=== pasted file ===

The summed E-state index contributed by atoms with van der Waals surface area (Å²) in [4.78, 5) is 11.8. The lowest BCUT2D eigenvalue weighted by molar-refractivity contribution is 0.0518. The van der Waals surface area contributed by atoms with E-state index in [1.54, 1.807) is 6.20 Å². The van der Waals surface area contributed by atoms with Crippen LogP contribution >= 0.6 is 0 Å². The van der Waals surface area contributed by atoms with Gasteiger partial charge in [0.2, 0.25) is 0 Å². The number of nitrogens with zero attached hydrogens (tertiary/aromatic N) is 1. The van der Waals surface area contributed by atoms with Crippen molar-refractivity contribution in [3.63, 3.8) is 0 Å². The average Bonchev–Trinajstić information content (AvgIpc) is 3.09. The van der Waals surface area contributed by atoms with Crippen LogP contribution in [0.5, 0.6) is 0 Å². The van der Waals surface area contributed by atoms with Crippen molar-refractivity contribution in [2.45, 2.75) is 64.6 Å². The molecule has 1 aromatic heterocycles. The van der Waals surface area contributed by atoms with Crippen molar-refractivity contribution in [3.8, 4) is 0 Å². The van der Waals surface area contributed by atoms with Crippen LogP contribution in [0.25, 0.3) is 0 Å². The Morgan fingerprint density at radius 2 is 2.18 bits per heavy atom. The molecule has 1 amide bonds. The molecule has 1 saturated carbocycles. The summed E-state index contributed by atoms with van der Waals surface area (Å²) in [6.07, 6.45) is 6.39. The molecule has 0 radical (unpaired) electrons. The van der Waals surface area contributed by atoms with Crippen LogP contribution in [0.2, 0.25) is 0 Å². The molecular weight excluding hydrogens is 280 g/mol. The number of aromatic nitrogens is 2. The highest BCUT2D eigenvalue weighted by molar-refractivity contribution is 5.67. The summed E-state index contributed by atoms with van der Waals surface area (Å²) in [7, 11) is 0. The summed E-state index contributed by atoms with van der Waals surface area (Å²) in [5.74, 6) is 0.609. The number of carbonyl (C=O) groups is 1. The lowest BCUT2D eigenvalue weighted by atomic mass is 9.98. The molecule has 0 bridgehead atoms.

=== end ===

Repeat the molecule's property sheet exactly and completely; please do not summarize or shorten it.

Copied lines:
The summed E-state index contributed by atoms with van der Waals surface area (Å²) in [4.78, 5) is 11.8. The lowest BCUT2D eigenvalue weighted by molar-refractivity contribution is 0.0518. The van der Waals surface area contributed by atoms with E-state index in [1.54, 1.807) is 6.20 Å². The van der Waals surface area contributed by atoms with Crippen LogP contribution >= 0.6 is 0 Å². The van der Waals surface area contributed by atoms with Gasteiger partial charge in [0.2, 0.25) is 0 Å². The number of nitrogens with zero attached hydrogens (tertiary/aromatic N) is 1. The van der Waals surface area contributed by atoms with Crippen molar-refractivity contribution in [3.63, 3.8) is 0 Å². The average Bonchev–Trinajstić information content (AvgIpc) is 3.09. The van der Waals surface area contributed by atoms with Crippen LogP contribution in [0.5, 0.6) is 0 Å². The van der Waals surface area contributed by atoms with Crippen molar-refractivity contribution in [2.45, 2.75) is 64.6 Å². The molecule has 1 aromatic heterocycles. The van der Waals surface area contributed by atoms with Crippen molar-refractivity contribution in [3.8, 4) is 0 Å². The van der Waals surface area contributed by atoms with Crippen LogP contribution in [0.25, 0.3) is 0 Å². The Morgan fingerprint density at radius 2 is 2.18 bits per heavy atom. The molecule has 1 amide bonds. The molecule has 1 saturated carbocycles. The summed E-state index contributed by atoms with van der Waals surface area (Å²) in [6.07, 6.45) is 6.39. The molecule has 0 radical (unpaired) electrons. The van der Waals surface area contributed by atoms with Crippen LogP contribution in [0.2, 0.25) is 0 Å². The molecular weight excluding hydrogens is 280 g/mol. The number of aromatic nitrogens is 2. The highest BCUT2D eigenvalue weighted by molar-refractivity contribution is 5.67. The summed E-state index contributed by atoms with van der Waals surface area (Å²) in [7, 11) is 0. The summed E-state index contributed by atoms with van der Waals surface area (Å²) in [5.74, 6) is 0.609. The number of carbonyl (C=O) groups is 1. The lowest BCUT2D eigenvalue weighted by atomic mass is 9.98. The molecule has 0 bridgehead atoms.